Mohamed Eizeldin, The British University in Egypt
Minh Duc Bui, TU München
Peter Rutschmann, TU München
Tarek Eltahawy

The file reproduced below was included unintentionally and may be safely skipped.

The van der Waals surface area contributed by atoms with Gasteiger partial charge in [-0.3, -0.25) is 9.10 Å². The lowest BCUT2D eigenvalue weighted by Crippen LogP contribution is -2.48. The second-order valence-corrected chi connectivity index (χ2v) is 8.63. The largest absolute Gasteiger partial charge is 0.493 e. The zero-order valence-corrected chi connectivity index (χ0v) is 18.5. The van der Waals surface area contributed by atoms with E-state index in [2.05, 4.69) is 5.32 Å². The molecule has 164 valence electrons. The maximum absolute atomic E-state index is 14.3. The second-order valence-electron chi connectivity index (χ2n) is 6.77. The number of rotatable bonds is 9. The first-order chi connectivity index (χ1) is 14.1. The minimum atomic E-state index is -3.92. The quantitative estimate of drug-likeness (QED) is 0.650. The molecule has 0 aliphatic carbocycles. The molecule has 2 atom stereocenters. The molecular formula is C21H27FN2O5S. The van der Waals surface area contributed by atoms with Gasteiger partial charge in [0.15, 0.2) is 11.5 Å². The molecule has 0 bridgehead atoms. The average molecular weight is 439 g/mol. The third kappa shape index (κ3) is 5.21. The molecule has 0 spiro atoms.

A special feature of flows in sand-bed channels is the mutual interaction between the flow and the erodible bed through sediment transport. This interaction is responsible for the occurrence of a variety of bed forms starting with ripples up to alternate bars. The form resistance due to these bed forms is dependent on their dimensions as well as on flow and sediment characteristics. The prediction of bed form geometry is an essential component for estimating flow resistance and water levels during floods in rivers. The computer code FAST3D has been developed firstly at the Institute for Hydromechanics, University of Karlsruhe, to calculate flow and sediment transport in open channels. In the code the flow field is calculated by solving the full Reynolds-averaged Navier-Stokes equations with k- turbulence model; the sediment transport module is comprised of semi-empirical models of suspended load and bed load; the bed-load transport is simulated with a non-equilibrium model; the bed deformation is obtained from an overall mass-balance equation for sediment transport. The governing equations are solved numerically with a finite-volume method on an adaptive, non-staggered grid. In order to take into account the influence of grain size distribution of the bed-surface on the evolution of the bed topography and consequently also on the flow field, a sediment transport module has been presently developed at the Institute of Hydraulic and Water Resources Engineering, Technische Universität München, for fractional sediment transport using a multiple layer model. The model has been tested and validated for different flow situations. In all cases, the agreement with measurements is fairly good. This paper presents results of model application to investigate morphological change in a sine-generated meandering channel with sand bed. The numerical results of bed changes were compared with laboratory measurements, which have been carried out by El-Tahawy (2004) for steady flow discharges. A reasonable good agreement between them was obtained. Further, the calibrated model was used to predict the bed deformation due to the change of sediment grain sizes, the results showed that increasing grain size increase the bed form height, decreasing the bed form length, and changing gradually the bed configurations from the alternate bars shape to the ripple shape.